This is crucial for two reasons. First, it means that key union overheads like recruitment and organising of branches are funded by the general public without their knowledge or approval. Even more importantly, it means that the levies raised from union members are freed up for campaigning war chests.

It is bad enough when politicians use our money to conspire against us, but what the Coalition is doing is insane.
Poilitically, and most importantly, what should be done about the Unions’ taxpayer-funding, and their political activities as a whole? It is telling that the payments to the union movement rose by 14% in Labour’s last year in office – they chose to buy union support (and donations) using taxpayers’ cash.

Some Conservatives may believe that by continuing these payments they will be able to keep the unions sweet. Far from it. The union movement as a whole is bitterly, eternally opposed to the essential spending cuts that must be carried out. They’ll merrily pocket cash from a Tory Government – but they certainly won’t change their tune just because the enemies they love to hate are foolish enough to appease them.

Continuing to make these payments would mean that the Coalition is actively subsidising groups who intend to apply political pressure against Coalition policies. Worse, when the inevitable strikes begin, those 2,493 paid officials will be manning the pickets, rallying the troops and helping to organise the disruption of public services. This is worse than appeasement – it’s helping to pay the wages of the opposing army.

Our New Coalition Overlords™ are effectively throwing our money at the unions, who then conspire to make our lives a misery—and to bring down the government which is authorising the payments.

Further, since union demands are almost always for shorter working hours and more pay, the government is paying these bastards large chunks of our money so that they can afford to lobby the government to be given even more of our hard-earned cash for doing even less work.

It is barking fucking insanity. And, frankly, it's deeply fucking insulting.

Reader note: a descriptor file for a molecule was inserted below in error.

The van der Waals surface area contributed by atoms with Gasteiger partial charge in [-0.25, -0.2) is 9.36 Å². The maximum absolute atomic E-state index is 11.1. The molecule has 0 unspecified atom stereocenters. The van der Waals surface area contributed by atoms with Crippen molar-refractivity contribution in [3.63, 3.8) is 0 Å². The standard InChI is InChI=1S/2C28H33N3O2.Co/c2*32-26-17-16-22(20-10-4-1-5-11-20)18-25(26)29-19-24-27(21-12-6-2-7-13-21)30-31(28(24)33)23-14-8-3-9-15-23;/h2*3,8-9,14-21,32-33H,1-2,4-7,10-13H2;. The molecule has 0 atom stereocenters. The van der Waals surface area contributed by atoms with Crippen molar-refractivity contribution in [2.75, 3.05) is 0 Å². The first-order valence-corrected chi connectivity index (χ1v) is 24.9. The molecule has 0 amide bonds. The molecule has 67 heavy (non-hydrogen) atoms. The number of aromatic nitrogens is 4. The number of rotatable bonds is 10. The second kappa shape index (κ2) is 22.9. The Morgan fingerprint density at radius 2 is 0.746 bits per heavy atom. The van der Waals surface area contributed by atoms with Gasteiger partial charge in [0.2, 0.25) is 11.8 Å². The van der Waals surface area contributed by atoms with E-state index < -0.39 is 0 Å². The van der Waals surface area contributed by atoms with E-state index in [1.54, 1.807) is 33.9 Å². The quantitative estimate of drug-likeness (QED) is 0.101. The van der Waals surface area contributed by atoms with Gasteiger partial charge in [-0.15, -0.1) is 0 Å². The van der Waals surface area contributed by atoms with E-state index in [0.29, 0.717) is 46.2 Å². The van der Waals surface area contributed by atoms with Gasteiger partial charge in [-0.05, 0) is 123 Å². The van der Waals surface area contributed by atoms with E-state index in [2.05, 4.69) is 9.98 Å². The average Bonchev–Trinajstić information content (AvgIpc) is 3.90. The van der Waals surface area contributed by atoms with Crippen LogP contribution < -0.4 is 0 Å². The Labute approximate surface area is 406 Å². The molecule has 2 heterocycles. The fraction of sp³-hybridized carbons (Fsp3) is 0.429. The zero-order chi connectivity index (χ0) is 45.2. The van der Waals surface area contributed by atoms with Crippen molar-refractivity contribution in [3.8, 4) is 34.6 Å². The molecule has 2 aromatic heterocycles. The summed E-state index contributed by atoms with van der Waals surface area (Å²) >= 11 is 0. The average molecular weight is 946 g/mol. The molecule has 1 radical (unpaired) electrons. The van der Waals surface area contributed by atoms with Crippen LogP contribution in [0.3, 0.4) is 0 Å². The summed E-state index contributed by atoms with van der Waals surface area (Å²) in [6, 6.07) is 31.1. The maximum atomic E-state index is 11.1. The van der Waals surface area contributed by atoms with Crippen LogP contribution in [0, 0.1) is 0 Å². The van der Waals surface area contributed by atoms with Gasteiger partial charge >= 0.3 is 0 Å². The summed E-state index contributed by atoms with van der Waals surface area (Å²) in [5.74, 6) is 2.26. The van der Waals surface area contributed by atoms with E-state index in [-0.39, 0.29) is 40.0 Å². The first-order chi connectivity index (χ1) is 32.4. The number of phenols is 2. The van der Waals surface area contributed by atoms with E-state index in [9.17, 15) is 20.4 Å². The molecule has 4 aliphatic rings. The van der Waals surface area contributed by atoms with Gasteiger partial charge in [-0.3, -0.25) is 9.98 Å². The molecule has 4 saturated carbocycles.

Still, it is time for the government to be libertarian: quite simply, the antiquated laws that prevent employers from sacking striking workers must be removed—as I proposed to Brendan O'Neill at the IEA debate.
In conversations afterwards, in the pub, I pointed this out to Brendan. I was consistent, I maintained, because—like him—I did not want the government propping up (and being lobbied by) business. But trades unions are just as much of a vested interest as the corporates. If one truly believes in libertarianism, then one should not support the laws against sacking strikers. In fact, there should be no government interference on either side.

The whole point of a trade union was to be able to motivate large numbers of workers so that, if an employer behaved unjustly, then they would have to negotiate because otherwise they couldn't carry out their business. This is far more true now—when most workers are skilled and require considerable training—than it was when the trades unions were first formed (when much of the work was repetitive manual labour).

In the end, Brendan appeared, at least, to agree with me that the state should be involved on neither side, although he still maintained the right to strike was one of the most fundamental. I countered that everyone has the right to strike, law or no law—they just don't have the right to remain employed if doing so.

I suspect that workers would be far less happy to vote for strikes if they were fully aware that there might be no job for them to return to. And all we would be doing is levelling the playing field.

As usual, I don't expect Our New Coalition Overlords™ to do anything so bold. However, I would hope that they would stop paying the union danegeld: history shows that giving into blackmail never works for long...